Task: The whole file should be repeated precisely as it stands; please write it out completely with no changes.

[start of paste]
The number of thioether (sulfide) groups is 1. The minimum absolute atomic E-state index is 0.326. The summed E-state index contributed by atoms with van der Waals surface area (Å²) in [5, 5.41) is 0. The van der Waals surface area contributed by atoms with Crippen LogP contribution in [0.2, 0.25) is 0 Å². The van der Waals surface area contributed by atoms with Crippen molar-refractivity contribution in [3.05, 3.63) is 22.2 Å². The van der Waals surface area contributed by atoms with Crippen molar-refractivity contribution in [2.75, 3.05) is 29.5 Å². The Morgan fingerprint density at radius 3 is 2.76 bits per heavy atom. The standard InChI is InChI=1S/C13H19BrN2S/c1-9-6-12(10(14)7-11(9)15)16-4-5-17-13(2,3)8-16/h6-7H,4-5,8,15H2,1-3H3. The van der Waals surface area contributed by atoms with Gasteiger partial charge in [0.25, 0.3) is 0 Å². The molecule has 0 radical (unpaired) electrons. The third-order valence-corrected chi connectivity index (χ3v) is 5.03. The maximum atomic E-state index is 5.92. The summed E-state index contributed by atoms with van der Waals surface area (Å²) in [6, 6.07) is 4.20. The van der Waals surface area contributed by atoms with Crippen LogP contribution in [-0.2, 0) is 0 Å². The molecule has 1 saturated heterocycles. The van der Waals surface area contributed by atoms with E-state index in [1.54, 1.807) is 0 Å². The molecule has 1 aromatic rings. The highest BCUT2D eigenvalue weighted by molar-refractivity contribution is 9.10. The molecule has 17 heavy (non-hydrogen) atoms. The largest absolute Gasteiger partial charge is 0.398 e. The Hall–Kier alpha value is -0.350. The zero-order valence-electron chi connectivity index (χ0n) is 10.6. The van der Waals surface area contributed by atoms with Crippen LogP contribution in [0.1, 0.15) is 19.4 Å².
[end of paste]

The number of thioether (sulfide) groups is 1. The minimum absolute atomic E-state index is 0.326. The summed E-state index contributed by atoms with van der Waals surface area (Å²) in [5, 5.41) is 0. The van der Waals surface area contributed by atoms with Crippen LogP contribution in [0.2, 0.25) is 0 Å². The van der Waals surface area contributed by atoms with Crippen molar-refractivity contribution in [3.05, 3.63) is 22.2 Å². The van der Waals surface area contributed by atoms with Crippen molar-refractivity contribution in [2.75, 3.05) is 29.5 Å². The Morgan fingerprint density at radius 3 is 2.76 bits per heavy atom. The standard InChI is InChI=1S/C13H19BrN2S/c1-9-6-12(10(14)7-11(9)15)16-4-5-17-13(2,3)8-16/h6-7H,4-5,8,15H2,1-3H3. The van der Waals surface area contributed by atoms with Gasteiger partial charge in [0.25, 0.3) is 0 Å². The molecule has 0 radical (unpaired) electrons. The third-order valence-corrected chi connectivity index (χ3v) is 5.03. The maximum atomic E-state index is 5.92. The summed E-state index contributed by atoms with van der Waals surface area (Å²) in [6, 6.07) is 4.20. The van der Waals surface area contributed by atoms with Crippen LogP contribution in [-0.2, 0) is 0 Å². The molecule has 1 saturated heterocycles. The van der Waals surface area contributed by atoms with E-state index in [1.54, 1.807) is 0 Å². The molecule has 1 aromatic rings. The highest BCUT2D eigenvalue weighted by molar-refractivity contribution is 9.10. The molecule has 17 heavy (non-hydrogen) atoms. The largest absolute Gasteiger partial charge is 0.398 e. The Hall–Kier alpha value is -0.350. The zero-order valence-electron chi connectivity index (χ0n) is 10.6. The van der Waals surface area contributed by atoms with Crippen LogP contribution in [0.1, 0.15) is 19.4 Å².